Star Trek icon William Shatner returned to campus Sunday for the first time since he graduated from commerce 47 years ago. As he checks out an Old McGill yearbook photo of himself, Dean of Students Rosalie Jukier and Students' Society president Duncan Reid look on. See story. PHOTO: OWEN EGAN
Slate challenges MAUT
DANIEL McCABE

A team of candidates called the "democracy slate" are running for executive positions on the McGill Association of University Teachers. They charge that MAUT hasn't been a strong enough advocate for academics and that the current executive is a closed-minded clique. Current executive members say they're proud of their track record they helped bring about the recent raises for professors.
Fund goes to vote
LESLIE STOJSIC

McGill's undergraduates are voting on a controversial measure to create a new fund from increased student fees that would benefit McGill's libraries, the student union building and poor students. All agree the causes are just. But some students don't think they should foot the bill, the government should.
Management for a better world
BRONWYN CHESTER

A new program headquartered at McGill will offer the latest in management skills to a group of students who aren't focused on making money. The Master of Management for National Voluntary Sector Leaders will give idealists the business know-how they need to make sure that their concerns are heard.
The trek back home
LESLIE STOJSIC

No, he doesn't have a Nobel Prize or even an Emmy. Still, William Shatner, Star Trek's Captain Kirk, is probably McGill's most famous graduate. He recently visited his alma mater for the first time since he graduated. It brought back fond memories.
Small magazines, big influence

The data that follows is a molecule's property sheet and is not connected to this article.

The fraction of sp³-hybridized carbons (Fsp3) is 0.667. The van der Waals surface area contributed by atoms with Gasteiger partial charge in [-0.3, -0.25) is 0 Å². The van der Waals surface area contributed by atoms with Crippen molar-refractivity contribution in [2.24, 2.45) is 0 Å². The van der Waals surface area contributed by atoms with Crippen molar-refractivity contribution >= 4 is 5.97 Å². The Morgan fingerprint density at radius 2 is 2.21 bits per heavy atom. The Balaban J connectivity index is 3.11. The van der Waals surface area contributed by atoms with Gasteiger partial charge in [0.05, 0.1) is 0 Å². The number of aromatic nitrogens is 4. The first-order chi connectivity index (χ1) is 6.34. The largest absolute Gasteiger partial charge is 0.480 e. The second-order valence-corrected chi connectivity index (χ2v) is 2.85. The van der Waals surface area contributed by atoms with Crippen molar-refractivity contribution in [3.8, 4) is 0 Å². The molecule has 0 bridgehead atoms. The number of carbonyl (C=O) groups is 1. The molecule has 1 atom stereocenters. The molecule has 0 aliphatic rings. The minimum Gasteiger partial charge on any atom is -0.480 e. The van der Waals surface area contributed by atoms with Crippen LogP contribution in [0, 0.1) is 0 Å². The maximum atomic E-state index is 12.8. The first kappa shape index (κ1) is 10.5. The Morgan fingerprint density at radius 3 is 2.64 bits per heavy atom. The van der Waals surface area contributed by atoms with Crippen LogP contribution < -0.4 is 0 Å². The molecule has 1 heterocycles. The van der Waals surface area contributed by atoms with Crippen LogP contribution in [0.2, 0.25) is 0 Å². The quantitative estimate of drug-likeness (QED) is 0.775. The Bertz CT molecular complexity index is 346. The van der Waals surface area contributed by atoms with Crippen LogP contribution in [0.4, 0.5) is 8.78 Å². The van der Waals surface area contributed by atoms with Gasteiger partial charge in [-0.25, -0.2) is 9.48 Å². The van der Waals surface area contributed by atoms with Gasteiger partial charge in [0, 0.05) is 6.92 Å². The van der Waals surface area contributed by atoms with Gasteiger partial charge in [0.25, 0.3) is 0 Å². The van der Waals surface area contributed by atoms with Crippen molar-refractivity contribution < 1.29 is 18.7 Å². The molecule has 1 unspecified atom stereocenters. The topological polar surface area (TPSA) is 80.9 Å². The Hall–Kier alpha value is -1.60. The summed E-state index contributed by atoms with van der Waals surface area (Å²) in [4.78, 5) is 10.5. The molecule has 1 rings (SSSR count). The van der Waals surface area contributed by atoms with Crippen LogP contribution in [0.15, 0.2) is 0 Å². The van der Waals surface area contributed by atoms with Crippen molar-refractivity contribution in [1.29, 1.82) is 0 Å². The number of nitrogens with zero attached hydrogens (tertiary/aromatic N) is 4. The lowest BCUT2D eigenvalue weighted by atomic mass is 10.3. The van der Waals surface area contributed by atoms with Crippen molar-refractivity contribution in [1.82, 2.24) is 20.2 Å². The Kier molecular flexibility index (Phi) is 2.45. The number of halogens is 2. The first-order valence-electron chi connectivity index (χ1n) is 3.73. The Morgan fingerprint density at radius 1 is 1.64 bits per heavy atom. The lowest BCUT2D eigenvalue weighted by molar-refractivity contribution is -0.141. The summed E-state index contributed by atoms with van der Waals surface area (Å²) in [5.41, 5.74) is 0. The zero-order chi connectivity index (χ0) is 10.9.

BRONWYN CHESTER

English Montreal writers have had a remarkable influence on the development of Canadian poetry. And a remarkable number of those poets got their start writing for McGill student publications.
Hope for obesity and diabetes
HÉLÈNA KATZ

A team of McGill biochemists have discovered a method for keeping mice slim and trim. Mickey and Minnie aren't the only ones celebrating. The find could lead to new drugs to treat obesity and type II diabetes in humans.
All in a night's work
DANIEL McCABE

McGill's medical residents work long hours, get little sleep and have almost no social lives. Still, they claim they don't mind -- they enjoy the challenge of becoming better doctors. One former resident, now a professor and author, believes the residency system leaves much to be desired.
Letters
News from the Faculty of Graduate Studies and Research


The Raging Grannies delighted an audience at the Faculty Club Tuesday night with their spirited performance and cheeky wit. Drawing on the recent Bill Clinton/Monica Lewinsky saga, the group sang a satirical tune about their own liaisons with Canadian prime minister Mackenzie King. They appeared at a concert organized by the McGill Centre for Research and Teaching on Women, the Women's Union, the Alumnae Society, the Women's Studies Student Association, and the Sexual Assault Centre of McGill Students' Society, to celebrate International Women's Day.

PHOTO: OWEN EGAN